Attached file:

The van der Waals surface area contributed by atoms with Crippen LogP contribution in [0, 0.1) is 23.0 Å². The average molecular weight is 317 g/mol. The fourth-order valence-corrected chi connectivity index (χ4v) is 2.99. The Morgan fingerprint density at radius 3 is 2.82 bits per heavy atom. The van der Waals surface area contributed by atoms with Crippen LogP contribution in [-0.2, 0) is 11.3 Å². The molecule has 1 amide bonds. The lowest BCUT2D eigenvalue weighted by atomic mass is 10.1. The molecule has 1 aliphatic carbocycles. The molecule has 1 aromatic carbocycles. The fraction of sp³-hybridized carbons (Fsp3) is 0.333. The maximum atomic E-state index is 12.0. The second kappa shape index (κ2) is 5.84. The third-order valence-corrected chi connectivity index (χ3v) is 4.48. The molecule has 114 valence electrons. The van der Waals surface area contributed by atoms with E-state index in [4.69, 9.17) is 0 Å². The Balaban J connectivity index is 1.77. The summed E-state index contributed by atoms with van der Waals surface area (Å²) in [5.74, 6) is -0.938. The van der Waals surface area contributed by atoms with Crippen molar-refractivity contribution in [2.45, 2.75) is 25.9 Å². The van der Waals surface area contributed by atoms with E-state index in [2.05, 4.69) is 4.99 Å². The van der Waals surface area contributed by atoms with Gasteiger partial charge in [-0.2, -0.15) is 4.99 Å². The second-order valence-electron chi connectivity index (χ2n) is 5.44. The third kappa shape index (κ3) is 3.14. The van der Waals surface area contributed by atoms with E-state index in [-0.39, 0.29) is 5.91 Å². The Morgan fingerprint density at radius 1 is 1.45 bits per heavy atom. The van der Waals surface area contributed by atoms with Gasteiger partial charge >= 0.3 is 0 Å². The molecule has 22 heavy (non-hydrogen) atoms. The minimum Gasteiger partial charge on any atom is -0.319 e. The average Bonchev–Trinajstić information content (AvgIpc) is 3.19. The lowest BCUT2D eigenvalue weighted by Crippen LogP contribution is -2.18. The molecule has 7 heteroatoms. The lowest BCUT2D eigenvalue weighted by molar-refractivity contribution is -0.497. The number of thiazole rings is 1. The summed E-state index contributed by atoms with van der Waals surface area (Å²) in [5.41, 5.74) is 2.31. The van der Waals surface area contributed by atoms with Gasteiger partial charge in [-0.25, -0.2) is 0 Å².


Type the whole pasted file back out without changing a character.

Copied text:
The van der Waals surface area contributed by atoms with Crippen LogP contribution in [0, 0.1) is 23.0 Å². The average molecular weight is 317 g/mol. The fourth-order valence-corrected chi connectivity index (χ4v) is 2.99. The Morgan fingerprint density at radius 3 is 2.82 bits per heavy atom. The van der Waals surface area contributed by atoms with Crippen LogP contribution in [-0.2, 0) is 11.3 Å². The molecule has 1 amide bonds. The lowest BCUT2D eigenvalue weighted by atomic mass is 10.1. The molecule has 1 aliphatic carbocycles. The molecule has 1 aromatic carbocycles. The fraction of sp³-hybridized carbons (Fsp3) is 0.333. The maximum atomic E-state index is 12.0. The second kappa shape index (κ2) is 5.84. The third-order valence-corrected chi connectivity index (χ3v) is 4.48. The molecule has 114 valence electrons. The van der Waals surface area contributed by atoms with E-state index in [4.69, 9.17) is 0 Å². The Balaban J connectivity index is 1.77. The summed E-state index contributed by atoms with van der Waals surface area (Å²) in [5.74, 6) is -0.938. The van der Waals surface area contributed by atoms with Crippen molar-refractivity contribution in [2.45, 2.75) is 25.9 Å². The van der Waals surface area contributed by atoms with E-state index in [2.05, 4.69) is 4.99 Å². The van der Waals surface area contributed by atoms with Gasteiger partial charge in [-0.2, -0.15) is 4.99 Å². The second-order valence-electron chi connectivity index (χ2n) is 5.44. The third kappa shape index (κ3) is 3.14. The van der Waals surface area contributed by atoms with E-state index in [-0.39, 0.29) is 5.91 Å². The Morgan fingerprint density at radius 1 is 1.45 bits per heavy atom. The van der Waals surface area contributed by atoms with Gasteiger partial charge >= 0.3 is 0 Å². The molecule has 22 heavy (non-hydrogen) atoms. The minimum Gasteiger partial charge on any atom is -0.319 e. The average Bonchev–Trinajstić information content (AvgIpc) is 3.19. The lowest BCUT2D eigenvalue weighted by Crippen LogP contribution is -2.18. The molecule has 7 heteroatoms. The lowest BCUT2D eigenvalue weighted by molar-refractivity contribution is -0.497. The number of thiazole rings is 1. The summed E-state index contributed by atoms with van der Waals surface area (Å²) in [5.41, 5.74) is 2.31. The van der Waals surface area contributed by atoms with Gasteiger partial charge in [-0.25, -0.2) is 0 Å².